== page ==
Maison Franco-japonaise: 日仏会館 Institut français de recherche sur le Japon à la Maison franco-japonaise (Umifre 19, MEAE-CNRS)

Langue:JA / FR


Keynote speech for the symposium "The Future of Liberalism. Japan, France and Germany in Global Context"

A Brief History of Equality

en anglais avec traduction simultanée
Date mardi 07 juin 2022 / 16:30–19:45
Lieu Online
Conférencier Thomas PIKETTY (EHESS). Discussants: Lisa HERZOG (Univ. of Groningen), UNO Shigeki (The Univ. of Tokyo)

* In English with translation

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It’s easy to be pessimistic about inequality. We know it has increased dramatically in many parts of the world over the past two generations. No one has done more to reveal the problem than Thomas Piketty. Now, in this surprising and powerful new work, Piketty reminds us that the grand sweep of history gives us reasons to be optimistic. Over the centuries, he shows, we have been moving toward greater equality. Piketty guides us with elegance and concision through the great movements that have made the modern world for better and worse: the growth of capitalism, revolutions, imperialism, slavery, wars, and the building of the welfare state. It’s a history of violence and social struggle, punctuated by regression and disaster. But through it all, Piketty shows, human societies have moved fitfully toward a more just distribution of income and assets, a reduction of racial and gender inequalities, and greater access to health care, education, and the rights of citizenship. Our rough march forward is political and ideological, an endless fight against injustice. To keep moving, Piketty argues, we need to learn and commit to what works, to institutional, legal, social, fiscal, and educational systems that can make equality a lasting reality. At the same time, we need to resist historical amnesia and the temptations of cultural separatism and intellectual compartmentalization. At stake is the quality of life for billions of people. We know we can do better, Piketty concludes. The past shows us how. The future is up to us.


16:30-16:45 Opening remarks
Philippe Setton (Ambassador of the French Republic to Japan)
Clemens von Goetze (Ambassador of the Federal Republic of Germany to Japan)

16:45-16:50  Introduction by Bernard Thomann, Director of the French Institute of Research on Japan, MFJ

16:50-17:00  Presentation of the symposium by its initiators, Gilles Campagnolo and Adrienne Sala (IFRJ-MFJ)

17:00-17:45 Keynote speech: A Brief History of Equality
Thomas Piketty (EHESS)

17:45-18:30 Round table
Thomas Piketty (EHESS), Lisa Herzog (University of Groningen), and Shigeki Uno (University of Tokyo)

18:30-19:40 General discussion

19:40-19:45 Concluding remarks by Franz Waldenberger, Director of the German Institute for Japanese Studies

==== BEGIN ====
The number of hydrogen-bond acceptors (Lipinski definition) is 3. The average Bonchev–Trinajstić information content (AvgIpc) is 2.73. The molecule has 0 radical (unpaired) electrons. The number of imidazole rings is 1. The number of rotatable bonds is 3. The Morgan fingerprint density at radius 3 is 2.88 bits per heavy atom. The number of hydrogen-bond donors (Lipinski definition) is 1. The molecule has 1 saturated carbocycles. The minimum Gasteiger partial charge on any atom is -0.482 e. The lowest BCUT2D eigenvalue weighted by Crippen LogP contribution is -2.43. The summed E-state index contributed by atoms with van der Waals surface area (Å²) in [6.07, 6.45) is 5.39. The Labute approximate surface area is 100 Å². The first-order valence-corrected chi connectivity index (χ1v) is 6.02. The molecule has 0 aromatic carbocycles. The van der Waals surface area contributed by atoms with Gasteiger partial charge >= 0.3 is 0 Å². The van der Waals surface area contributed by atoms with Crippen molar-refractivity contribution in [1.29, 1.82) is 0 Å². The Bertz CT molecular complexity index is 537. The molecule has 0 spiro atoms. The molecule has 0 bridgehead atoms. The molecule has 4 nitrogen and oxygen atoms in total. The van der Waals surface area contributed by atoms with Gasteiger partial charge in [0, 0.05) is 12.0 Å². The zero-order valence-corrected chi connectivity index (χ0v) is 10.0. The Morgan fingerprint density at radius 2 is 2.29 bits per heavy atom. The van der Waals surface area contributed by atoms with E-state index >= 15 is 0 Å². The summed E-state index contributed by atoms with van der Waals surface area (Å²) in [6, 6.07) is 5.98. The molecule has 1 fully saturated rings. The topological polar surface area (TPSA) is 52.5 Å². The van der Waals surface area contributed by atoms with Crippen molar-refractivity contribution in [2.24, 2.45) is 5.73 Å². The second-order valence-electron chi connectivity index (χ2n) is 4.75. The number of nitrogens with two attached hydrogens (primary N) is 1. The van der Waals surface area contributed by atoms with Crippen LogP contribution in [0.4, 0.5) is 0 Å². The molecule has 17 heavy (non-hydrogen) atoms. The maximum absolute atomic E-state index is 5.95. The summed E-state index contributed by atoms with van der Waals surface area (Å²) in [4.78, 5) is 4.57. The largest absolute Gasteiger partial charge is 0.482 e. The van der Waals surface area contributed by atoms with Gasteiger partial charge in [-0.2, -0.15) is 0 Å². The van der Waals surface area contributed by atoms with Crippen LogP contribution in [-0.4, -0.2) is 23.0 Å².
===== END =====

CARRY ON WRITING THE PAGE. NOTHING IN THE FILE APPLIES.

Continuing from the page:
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Moderators: Gilles CAMPAGNOLO (FRIJ-MFJ), Adrienne SALA (FRIJ-MFJ)
Organization: German Institute for Japanese Studies, FRIJ-MFJ, The Nippon Institute for Research Advancement

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The evolution of human societies can be seen to be supported by the rise of dominant narratives - religions or political ideologies, which in turn reflect the technological regimes of the times (Y. N. Harari in Homo Deus, T. Piketty in Capital and Ideology). Technology changes not only our means of production; it influences how we interact with our environment, how we perceive ourselves and our place in the world and what we consider as “good” or “bad”. The present revolutions in information technology and bioscience seem to contradict the basic assumptions of liberalism. Platform monopolies, fake news and surveillance capitalism equally undermine liberal institutions.

The present pandemic has also dramatically questioned the liberal foundations of public policies and governance in democratic regimes. The restrictive policy measures adopted in the fight against Covid-19 have produced “illiberal” outcomes similar to the stances taken by populist political parties. High-level constraints impact individual liberties, responsibility, social cohesion and/or social control, but also free trade, competitiveness and market regulation. How far are citizens prepared to accept trade-offs between civil liberties and public guarantees regarding health, environment, and safety? How are these constraints dealt with in so-called “liberal” or neoliberal” democratic countries?

The above issue is of central and essential concern for Japan and Europe and their relationships with neighbors and major partners. Taking into consideration growing pressure from a more competitive environment, Japan and Europe need to redefine their understanding of core values with regard to economic, social and individual rights to redirect their relationships not only at an intellectual and discursive level, e.g. science and “soft-power”, but also in practical terms such as national and international policies.

Rather than falling into the trap of cultural and civilizational determinism, this symposium aims to stress sociopolitical, philosophical and economic logics at work in the process of changes in production and exchange caused by the transformation of technological regimes and the ongoing global crisis. In doing so, we also intend to shed renewed light on the reception and the evolution of the liberal ideology in Asia and Europe, especially in Japan, France and Germany.

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